All animal species differ in terms of mating rituals, and this puts up quite powerful barriers to reproduction, or what is known as sexual or behavioral isolation.
Definition of Behavioral Isolation
Behavioral isolation refers to the isolation of apparently similar species in most of the different groups in the animal kingdom.
Females and males in the dioecious species have to look for a partner, be close to each other, perform complex rituals of mating, and finally release their gametes to the environment or copulate for breeding purposes.
Behavioral isolation is defined as what happens when different species become reproductively isolated from other species because of their differences in behavior. This is nature’s way of preventing the interbreeding of various species – using their behavioral differences.
This behavioral isolation includes numerous situations like two species that have different kinds of mating rituals such as auditory signals and dance or two different species that evolve in varied ecological areas.
These differences are called prezygotic barriers or reproductive barriers that help drive the process of evolution forward.
Reproductive barriers are the barriers that stop mating from the get-go in contrast to postzygotic barriers that take place after the mating occurs, preventing the viability of future offspring. These barriers hinder the successful copulation of female and male organisms that often lead to reproduction.
Behavioral isolation is what serves as the prezygotic barrier that passively discourages the drive of two organisms to reproduce with each other instead of other mating prospects that are more behaviorally attractive.
If these barriers didn’t naturally exist, species would have the possibility to relapse evolutionarily, failing to continue the speciation process or the formation of distinct and new species.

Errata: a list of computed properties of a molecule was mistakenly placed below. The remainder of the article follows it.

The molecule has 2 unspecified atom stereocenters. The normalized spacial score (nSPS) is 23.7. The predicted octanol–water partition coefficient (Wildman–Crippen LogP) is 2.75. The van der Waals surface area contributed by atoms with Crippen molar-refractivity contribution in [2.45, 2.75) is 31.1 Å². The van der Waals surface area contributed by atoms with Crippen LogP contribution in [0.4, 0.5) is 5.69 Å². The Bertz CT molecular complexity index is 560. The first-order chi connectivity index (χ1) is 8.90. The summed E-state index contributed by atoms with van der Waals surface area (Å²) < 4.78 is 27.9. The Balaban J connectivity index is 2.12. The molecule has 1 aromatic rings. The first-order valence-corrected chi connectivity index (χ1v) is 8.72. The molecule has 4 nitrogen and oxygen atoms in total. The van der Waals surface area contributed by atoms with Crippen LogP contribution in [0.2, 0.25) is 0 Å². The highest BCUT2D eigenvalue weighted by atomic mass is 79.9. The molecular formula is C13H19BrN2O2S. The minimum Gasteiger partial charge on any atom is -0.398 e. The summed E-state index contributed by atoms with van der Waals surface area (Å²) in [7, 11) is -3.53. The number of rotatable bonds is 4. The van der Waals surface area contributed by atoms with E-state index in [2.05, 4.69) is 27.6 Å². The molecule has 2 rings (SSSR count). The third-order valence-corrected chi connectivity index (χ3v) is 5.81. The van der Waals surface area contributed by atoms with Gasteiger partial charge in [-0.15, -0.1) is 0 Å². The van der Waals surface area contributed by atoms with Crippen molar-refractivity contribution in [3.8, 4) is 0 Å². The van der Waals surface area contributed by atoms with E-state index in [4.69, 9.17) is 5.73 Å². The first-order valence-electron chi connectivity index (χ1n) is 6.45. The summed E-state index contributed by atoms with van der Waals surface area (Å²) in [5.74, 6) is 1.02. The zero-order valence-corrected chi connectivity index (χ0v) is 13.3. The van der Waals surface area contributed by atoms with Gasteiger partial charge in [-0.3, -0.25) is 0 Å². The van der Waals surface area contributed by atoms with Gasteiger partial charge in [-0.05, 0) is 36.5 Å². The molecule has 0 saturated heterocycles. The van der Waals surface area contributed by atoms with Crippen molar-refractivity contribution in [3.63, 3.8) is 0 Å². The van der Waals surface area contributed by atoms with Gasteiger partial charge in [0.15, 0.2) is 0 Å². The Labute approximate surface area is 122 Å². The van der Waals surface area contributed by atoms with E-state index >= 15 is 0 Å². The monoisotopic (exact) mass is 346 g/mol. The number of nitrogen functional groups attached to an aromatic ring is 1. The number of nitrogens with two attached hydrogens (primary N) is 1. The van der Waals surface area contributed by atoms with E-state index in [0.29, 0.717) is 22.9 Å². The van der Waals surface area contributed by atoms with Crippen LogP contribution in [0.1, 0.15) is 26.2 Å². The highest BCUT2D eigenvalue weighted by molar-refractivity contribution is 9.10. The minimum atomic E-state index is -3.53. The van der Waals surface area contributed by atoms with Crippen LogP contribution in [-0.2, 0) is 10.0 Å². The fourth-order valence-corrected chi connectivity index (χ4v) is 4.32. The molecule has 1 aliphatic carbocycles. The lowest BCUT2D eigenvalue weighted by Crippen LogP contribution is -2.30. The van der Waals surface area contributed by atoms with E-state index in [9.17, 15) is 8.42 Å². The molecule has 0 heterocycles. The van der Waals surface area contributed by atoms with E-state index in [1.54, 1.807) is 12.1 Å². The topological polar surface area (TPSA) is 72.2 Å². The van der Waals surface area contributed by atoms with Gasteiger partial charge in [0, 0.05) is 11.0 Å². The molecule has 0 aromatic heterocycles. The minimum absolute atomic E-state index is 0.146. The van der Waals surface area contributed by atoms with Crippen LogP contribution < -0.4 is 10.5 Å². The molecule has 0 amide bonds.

Examples of Behavioral Isolation
Examples of behavioral isolation can manifest from an extensive variety of several behaviors of different organisms. Such behaviors that are mainly used to attract and copulate with other members of their species can result in a species’ isolation from other organisms that are biologically compatible mainly because they are not attracted to the mating signals of each other.
This absence of attraction to the mating signals of another can lead to the behavioral isolation of the two instead of something that is more tangible – like geographic isolation. The following are good examples of these mating signals:
- Auditory cues such as humming, clicking, chirping, and others
- Chemical signals such as releasing pheromones or other smells
- Kinetic cues like playing, dancing, and others
- Visual signals such as colorful physical features, flashing of lights, and others
When a whale or dolphin, for example, is searching for a potential mate that they can reproduce with, these animals often utilize an auditory signal to increase their chances of attracting a prospective mate.
It is not a secret that dolphins produce clicking or whistling sounds to draw in and communicate with potential partners. On the other hand, whales also have their distinct underwaters sounds interpreted as their way of singing to each other to lure prospective mates.
These auditory signals are unique to each species and don’t attract members of other species or organisms that are separated through the so-called behavioral isolation.